Opinion\From the Readers

Is the Chinese identity crumbling?

By François de la Chevalerie | | Updated: 2017-09-28 15:05

It is a practice as old as humanity itself. So many people express their opinions on others without having full knowledge of their history or their background. It is even worse when the viewpoint concerns a foreigner, which is often a deluge of biases and assumptions, although once in a while there are half-truths.

Since moving to China, I have heard a wide range of remarks about the Chinese. Everyone gives a running commentary. Under the banner of personal interpretations, many assessments are indisputable verdict. The more conceited said that they have understood it all. Some talk forward in leaps and bounds, others are cautious. Some said that didn't have enough information to deal with the issue.

But the question on everyone's lips is: what differentiates the Chinese from the rest of the human beings?

From the onset, a five-thousand-year-old culture, a shining history as well as the current political organization of the society play a major role in a shared identity and the awareness of a citizenship. Confucian values and practices remain deeply entrenched among the Chinese. Tradition that lines up with the sense of family and pride in one's culture still carries considerable weight.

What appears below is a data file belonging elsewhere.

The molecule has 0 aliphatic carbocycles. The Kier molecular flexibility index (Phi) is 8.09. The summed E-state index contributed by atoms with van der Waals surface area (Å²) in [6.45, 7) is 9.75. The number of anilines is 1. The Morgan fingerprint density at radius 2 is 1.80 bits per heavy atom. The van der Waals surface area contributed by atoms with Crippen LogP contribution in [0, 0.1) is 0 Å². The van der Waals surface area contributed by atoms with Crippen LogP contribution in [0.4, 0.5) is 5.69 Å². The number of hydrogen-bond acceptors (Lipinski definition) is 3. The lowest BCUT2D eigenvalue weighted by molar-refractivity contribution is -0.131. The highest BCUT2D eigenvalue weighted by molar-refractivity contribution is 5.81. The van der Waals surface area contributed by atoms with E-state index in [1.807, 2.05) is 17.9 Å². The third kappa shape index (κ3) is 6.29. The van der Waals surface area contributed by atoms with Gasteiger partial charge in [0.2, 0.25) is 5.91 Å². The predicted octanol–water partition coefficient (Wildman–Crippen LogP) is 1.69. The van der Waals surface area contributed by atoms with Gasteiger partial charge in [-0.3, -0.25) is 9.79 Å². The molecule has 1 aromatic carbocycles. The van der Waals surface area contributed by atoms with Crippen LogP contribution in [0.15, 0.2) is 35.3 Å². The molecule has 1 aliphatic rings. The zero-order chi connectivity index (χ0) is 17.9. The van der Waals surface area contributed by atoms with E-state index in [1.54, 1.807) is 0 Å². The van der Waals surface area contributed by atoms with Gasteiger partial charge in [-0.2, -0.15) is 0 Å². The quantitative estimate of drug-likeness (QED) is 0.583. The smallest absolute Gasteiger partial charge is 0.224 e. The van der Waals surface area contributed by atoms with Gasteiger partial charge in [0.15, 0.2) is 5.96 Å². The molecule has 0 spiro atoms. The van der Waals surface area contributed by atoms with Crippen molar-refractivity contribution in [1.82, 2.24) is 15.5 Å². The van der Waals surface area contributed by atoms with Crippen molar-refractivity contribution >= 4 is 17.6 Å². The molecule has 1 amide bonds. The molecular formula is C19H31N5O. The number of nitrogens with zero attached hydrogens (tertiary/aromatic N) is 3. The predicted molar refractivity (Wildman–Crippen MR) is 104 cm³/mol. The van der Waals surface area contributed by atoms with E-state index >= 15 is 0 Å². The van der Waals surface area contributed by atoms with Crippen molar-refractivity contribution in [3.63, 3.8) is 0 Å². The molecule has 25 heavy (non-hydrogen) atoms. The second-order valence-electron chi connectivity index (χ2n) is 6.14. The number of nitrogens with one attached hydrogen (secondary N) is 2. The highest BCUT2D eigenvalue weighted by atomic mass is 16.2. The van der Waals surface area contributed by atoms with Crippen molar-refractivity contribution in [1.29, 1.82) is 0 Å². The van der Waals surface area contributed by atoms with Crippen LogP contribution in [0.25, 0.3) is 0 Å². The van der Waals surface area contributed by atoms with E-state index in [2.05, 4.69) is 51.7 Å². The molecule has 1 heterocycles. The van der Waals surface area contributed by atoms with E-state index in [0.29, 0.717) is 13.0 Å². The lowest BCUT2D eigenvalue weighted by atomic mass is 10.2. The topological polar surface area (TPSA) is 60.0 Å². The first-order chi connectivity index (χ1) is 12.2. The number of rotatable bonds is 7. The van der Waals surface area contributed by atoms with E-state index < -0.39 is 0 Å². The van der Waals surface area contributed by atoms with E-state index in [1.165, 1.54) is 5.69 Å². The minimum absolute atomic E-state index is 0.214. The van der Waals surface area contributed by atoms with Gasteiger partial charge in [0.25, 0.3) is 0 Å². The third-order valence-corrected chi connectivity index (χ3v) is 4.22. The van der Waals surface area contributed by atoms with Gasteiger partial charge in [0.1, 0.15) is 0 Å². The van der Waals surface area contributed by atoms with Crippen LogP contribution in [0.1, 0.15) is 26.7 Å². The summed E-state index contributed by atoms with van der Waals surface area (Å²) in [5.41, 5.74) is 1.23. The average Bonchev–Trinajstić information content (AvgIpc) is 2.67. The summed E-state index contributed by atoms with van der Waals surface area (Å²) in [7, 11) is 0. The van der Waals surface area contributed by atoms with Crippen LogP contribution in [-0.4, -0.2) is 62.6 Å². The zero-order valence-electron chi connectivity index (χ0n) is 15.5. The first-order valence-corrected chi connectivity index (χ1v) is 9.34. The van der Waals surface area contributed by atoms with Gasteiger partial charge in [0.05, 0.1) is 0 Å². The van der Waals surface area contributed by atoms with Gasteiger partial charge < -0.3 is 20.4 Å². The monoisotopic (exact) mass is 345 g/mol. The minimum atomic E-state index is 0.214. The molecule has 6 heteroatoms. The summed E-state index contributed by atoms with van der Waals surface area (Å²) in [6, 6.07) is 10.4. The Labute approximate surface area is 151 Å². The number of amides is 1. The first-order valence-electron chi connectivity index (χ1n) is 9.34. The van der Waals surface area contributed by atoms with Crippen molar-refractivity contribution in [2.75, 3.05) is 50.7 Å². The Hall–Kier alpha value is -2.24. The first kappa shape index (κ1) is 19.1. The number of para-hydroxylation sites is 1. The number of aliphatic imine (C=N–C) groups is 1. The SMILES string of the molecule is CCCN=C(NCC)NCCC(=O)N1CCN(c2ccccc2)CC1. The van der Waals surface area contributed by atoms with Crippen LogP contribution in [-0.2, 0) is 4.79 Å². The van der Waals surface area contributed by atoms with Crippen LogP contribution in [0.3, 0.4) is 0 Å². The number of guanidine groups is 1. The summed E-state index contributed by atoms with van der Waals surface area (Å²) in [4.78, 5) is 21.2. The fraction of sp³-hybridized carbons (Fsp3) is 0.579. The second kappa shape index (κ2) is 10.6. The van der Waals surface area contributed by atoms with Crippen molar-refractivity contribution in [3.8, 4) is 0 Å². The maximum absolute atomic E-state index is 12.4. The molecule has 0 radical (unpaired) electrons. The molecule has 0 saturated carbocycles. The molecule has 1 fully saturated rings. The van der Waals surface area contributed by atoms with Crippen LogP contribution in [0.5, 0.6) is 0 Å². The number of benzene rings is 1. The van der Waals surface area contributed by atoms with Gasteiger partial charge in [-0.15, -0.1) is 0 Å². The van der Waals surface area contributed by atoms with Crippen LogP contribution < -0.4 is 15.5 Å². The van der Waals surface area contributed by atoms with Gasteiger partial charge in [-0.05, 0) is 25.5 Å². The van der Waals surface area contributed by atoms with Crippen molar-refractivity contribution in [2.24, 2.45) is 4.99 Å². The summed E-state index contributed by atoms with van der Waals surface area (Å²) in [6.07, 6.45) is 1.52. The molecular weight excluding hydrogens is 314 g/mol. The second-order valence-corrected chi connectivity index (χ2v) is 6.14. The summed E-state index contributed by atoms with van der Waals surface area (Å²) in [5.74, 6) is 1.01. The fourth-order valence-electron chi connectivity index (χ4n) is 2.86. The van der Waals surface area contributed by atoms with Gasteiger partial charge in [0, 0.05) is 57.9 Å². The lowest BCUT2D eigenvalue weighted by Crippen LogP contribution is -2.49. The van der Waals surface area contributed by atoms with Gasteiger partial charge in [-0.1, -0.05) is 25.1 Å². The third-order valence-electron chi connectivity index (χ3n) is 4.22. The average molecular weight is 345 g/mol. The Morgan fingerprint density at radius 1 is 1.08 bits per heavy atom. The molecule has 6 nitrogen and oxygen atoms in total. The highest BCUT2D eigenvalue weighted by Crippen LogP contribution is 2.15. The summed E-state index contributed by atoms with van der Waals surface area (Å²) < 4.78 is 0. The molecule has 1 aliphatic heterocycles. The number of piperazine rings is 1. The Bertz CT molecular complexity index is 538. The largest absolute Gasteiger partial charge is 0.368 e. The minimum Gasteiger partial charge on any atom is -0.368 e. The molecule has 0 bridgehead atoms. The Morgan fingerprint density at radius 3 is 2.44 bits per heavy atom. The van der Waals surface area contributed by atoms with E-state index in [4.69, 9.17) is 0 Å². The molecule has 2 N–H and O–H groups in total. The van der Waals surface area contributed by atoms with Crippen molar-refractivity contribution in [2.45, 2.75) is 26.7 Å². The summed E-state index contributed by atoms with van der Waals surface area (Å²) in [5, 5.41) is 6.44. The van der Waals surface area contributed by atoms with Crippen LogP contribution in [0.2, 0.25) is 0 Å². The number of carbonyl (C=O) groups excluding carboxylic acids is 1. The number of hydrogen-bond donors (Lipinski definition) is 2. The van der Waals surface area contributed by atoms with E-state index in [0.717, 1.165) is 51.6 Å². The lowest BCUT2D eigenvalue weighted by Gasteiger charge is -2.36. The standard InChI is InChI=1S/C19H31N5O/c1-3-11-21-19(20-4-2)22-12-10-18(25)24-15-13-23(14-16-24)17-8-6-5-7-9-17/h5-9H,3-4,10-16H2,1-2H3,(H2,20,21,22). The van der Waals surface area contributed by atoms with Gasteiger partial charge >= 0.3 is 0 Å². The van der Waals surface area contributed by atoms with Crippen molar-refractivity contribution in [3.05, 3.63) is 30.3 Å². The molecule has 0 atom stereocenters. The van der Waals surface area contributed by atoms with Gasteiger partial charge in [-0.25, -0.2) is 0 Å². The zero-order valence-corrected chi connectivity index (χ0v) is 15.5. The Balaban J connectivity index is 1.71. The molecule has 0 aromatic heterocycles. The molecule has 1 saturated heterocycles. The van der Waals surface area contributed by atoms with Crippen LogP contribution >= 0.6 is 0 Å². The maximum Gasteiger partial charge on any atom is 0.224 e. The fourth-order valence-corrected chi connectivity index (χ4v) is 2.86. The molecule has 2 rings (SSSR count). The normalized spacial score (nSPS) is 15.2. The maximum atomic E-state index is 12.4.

However, any identity is not frozen in the mist of history but is built and modified, because culture is a living and vibrant thing. If the Chinese specificities still exist, its importance is fading gradually, inexorably. The thinking is changing rapidly in urban areas. New generations blend with modernity. Ever growing individualism shakes up the ancestral traditions.

Like any other people in the world, Chinese accept with enthusiasm intrusion of technology in their daily life, becoming quite literally its hostage. As everywhere else in the world, high-tech devices increasingly dominate them. The latter were fashioned by international brands that spoil systematically all trace of singularity. Under the aegis of profitability, they dictate the laws to the young people with a tremendous success (if not frightening). Everyone dress the same, same look, same amusements, same thinking, same dreams. Moreover, same collateral damage: egocentricity, selfishness and even worse, behavioral problems, obesity, depression.

At the very end, the Beijing or Guangzhou teenager is more and more resembling the LA, Paris or London kid. He no longer views himself only as Chinese or American or French but as the preferred and agreeing geek partner of brands, video games and poorly made television shows.

All this is a well-known process but I thought that the degree of resilience of the Chinese was far more superior to others. As the time goes by, I am not assuming this anymore. Lǐ Bái wonderful poetry and the Sānguó yǎnyì masterpiece don't resonate as before in every Chinese head. A political researcher told me recently that the consequence of all this could be in the long run the sinking of any national sovereignty, as it stands, China, United States and so on. What a pity! Isn't diversity the essence of the Earth?

The author is a member of the Charles de Gaulle Foundation.

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